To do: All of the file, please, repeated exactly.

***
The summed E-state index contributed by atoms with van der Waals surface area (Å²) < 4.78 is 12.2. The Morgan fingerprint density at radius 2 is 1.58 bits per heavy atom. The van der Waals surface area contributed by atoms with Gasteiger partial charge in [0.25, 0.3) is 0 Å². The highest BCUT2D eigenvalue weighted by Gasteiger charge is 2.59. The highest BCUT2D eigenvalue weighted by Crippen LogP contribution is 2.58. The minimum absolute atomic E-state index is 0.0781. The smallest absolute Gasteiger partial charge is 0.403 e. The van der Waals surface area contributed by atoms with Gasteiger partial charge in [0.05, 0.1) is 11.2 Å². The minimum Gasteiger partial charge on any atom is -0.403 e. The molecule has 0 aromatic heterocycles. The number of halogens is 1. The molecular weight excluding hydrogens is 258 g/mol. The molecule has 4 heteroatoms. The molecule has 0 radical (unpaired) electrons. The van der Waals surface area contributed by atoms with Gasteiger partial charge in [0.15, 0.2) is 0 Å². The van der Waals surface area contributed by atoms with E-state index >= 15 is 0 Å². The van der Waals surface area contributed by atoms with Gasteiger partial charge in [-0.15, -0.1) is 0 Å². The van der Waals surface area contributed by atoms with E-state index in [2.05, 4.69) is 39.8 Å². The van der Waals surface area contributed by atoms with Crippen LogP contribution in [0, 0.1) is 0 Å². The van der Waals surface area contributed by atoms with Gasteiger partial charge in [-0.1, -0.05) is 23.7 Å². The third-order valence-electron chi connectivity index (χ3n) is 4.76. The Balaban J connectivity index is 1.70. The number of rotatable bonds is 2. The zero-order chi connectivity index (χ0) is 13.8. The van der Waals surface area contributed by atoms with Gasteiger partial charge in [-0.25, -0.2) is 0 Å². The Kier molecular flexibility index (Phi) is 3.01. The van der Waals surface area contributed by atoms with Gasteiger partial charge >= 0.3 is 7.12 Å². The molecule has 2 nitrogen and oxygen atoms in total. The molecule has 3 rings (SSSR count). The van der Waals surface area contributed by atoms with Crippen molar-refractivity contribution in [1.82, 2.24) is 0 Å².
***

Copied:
The summed E-state index contributed by atoms with van der Waals surface area (Å²) < 4.78 is 12.2. The Morgan fingerprint density at radius 2 is 1.58 bits per heavy atom. The van der Waals surface area contributed by atoms with Gasteiger partial charge in [0.25, 0.3) is 0 Å². The highest BCUT2D eigenvalue weighted by Gasteiger charge is 2.59. The highest BCUT2D eigenvalue weighted by Crippen LogP contribution is 2.58. The minimum absolute atomic E-state index is 0.0781. The smallest absolute Gasteiger partial charge is 0.403 e. The van der Waals surface area contributed by atoms with Gasteiger partial charge in [0.05, 0.1) is 11.2 Å². The minimum Gasteiger partial charge on any atom is -0.403 e. The molecule has 0 aromatic heterocycles. The number of halogens is 1. The molecular weight excluding hydrogens is 258 g/mol. The molecule has 4 heteroatoms. The molecule has 0 radical (unpaired) electrons. The van der Waals surface area contributed by atoms with Gasteiger partial charge in [0.15, 0.2) is 0 Å². The van der Waals surface area contributed by atoms with E-state index >= 15 is 0 Å². The van der Waals surface area contributed by atoms with Gasteiger partial charge in [-0.15, -0.1) is 0 Å². The van der Waals surface area contributed by atoms with E-state index in [2.05, 4.69) is 39.8 Å². The van der Waals surface area contributed by atoms with Crippen LogP contribution in [0, 0.1) is 0 Å². The van der Waals surface area contributed by atoms with Gasteiger partial charge in [-0.1, -0.05) is 23.7 Å². The third-order valence-electron chi connectivity index (χ3n) is 4.76. The Balaban J connectivity index is 1.70. The number of rotatable bonds is 2. The zero-order chi connectivity index (χ0) is 13.8. The van der Waals surface area contributed by atoms with Gasteiger partial charge in [-0.25, -0.2) is 0 Å². The Kier molecular flexibility index (Phi) is 3.01. The van der Waals surface area contributed by atoms with Gasteiger partial charge >= 0.3 is 7.12 Å². The molecule has 2 nitrogen and oxygen atoms in total. The molecule has 3 rings (SSSR count). The van der Waals surface area contributed by atoms with Crippen molar-refractivity contribution in [1.82, 2.24) is 0 Å².